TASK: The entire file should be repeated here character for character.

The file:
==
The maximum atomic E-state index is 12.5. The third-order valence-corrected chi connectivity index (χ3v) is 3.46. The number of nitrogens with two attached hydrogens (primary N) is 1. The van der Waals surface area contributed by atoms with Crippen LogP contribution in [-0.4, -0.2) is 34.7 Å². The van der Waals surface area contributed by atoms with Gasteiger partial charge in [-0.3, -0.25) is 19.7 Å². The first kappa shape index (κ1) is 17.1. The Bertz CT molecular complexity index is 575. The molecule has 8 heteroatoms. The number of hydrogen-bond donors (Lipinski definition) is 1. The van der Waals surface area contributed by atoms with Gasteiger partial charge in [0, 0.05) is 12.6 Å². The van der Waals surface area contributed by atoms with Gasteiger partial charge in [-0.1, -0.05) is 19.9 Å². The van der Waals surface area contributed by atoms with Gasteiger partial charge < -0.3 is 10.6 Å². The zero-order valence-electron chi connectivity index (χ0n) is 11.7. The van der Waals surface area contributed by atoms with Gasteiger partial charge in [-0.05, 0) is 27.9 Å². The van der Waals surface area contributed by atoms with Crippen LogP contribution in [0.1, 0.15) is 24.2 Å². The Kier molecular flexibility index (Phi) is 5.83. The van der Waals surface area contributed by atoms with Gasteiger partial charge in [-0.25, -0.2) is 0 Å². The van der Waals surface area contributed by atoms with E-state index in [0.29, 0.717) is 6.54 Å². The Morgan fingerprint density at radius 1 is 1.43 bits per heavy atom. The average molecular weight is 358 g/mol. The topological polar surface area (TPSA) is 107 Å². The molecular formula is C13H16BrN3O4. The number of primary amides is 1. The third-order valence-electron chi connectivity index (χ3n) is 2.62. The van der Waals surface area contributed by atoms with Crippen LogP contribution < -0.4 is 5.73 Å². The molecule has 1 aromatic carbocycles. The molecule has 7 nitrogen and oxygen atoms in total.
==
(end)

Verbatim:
The maximum atomic E-state index is 12.5. The third-order valence-corrected chi connectivity index (χ3v) is 3.46. The number of nitrogens with two attached hydrogens (primary N) is 1. The van der Waals surface area contributed by atoms with Crippen LogP contribution in [-0.4, -0.2) is 34.7 Å². The van der Waals surface area contributed by atoms with Gasteiger partial charge in [-0.3, -0.25) is 19.7 Å². The first kappa shape index (κ1) is 17.1. The Bertz CT molecular complexity index is 575. The molecule has 8 heteroatoms. The number of hydrogen-bond donors (Lipinski definition) is 1. The van der Waals surface area contributed by atoms with Gasteiger partial charge in [0, 0.05) is 12.6 Å². The van der Waals surface area contributed by atoms with Gasteiger partial charge in [-0.1, -0.05) is 19.9 Å². The van der Waals surface area contributed by atoms with Gasteiger partial charge < -0.3 is 10.6 Å². The zero-order valence-electron chi connectivity index (χ0n) is 11.7. The van der Waals surface area contributed by atoms with Gasteiger partial charge in [-0.05, 0) is 27.9 Å². The van der Waals surface area contributed by atoms with Crippen LogP contribution in [0.1, 0.15) is 24.2 Å². The Kier molecular flexibility index (Phi) is 5.83. The van der Waals surface area contributed by atoms with Gasteiger partial charge in [-0.25, -0.2) is 0 Å². The van der Waals surface area contributed by atoms with E-state index in [0.29, 0.717) is 6.54 Å². The Morgan fingerprint density at radius 1 is 1.43 bits per heavy atom. The average molecular weight is 358 g/mol. The topological polar surface area (TPSA) is 107 Å². The molecular formula is C13H16BrN3O4. The number of primary amides is 1. The third-order valence-electron chi connectivity index (χ3n) is 2.62. The van der Waals surface area contributed by atoms with Crippen LogP contribution < -0.4 is 5.73 Å². The molecule has 1 aromatic carbocycles. The molecule has 7 nitrogen and oxygen atoms in total.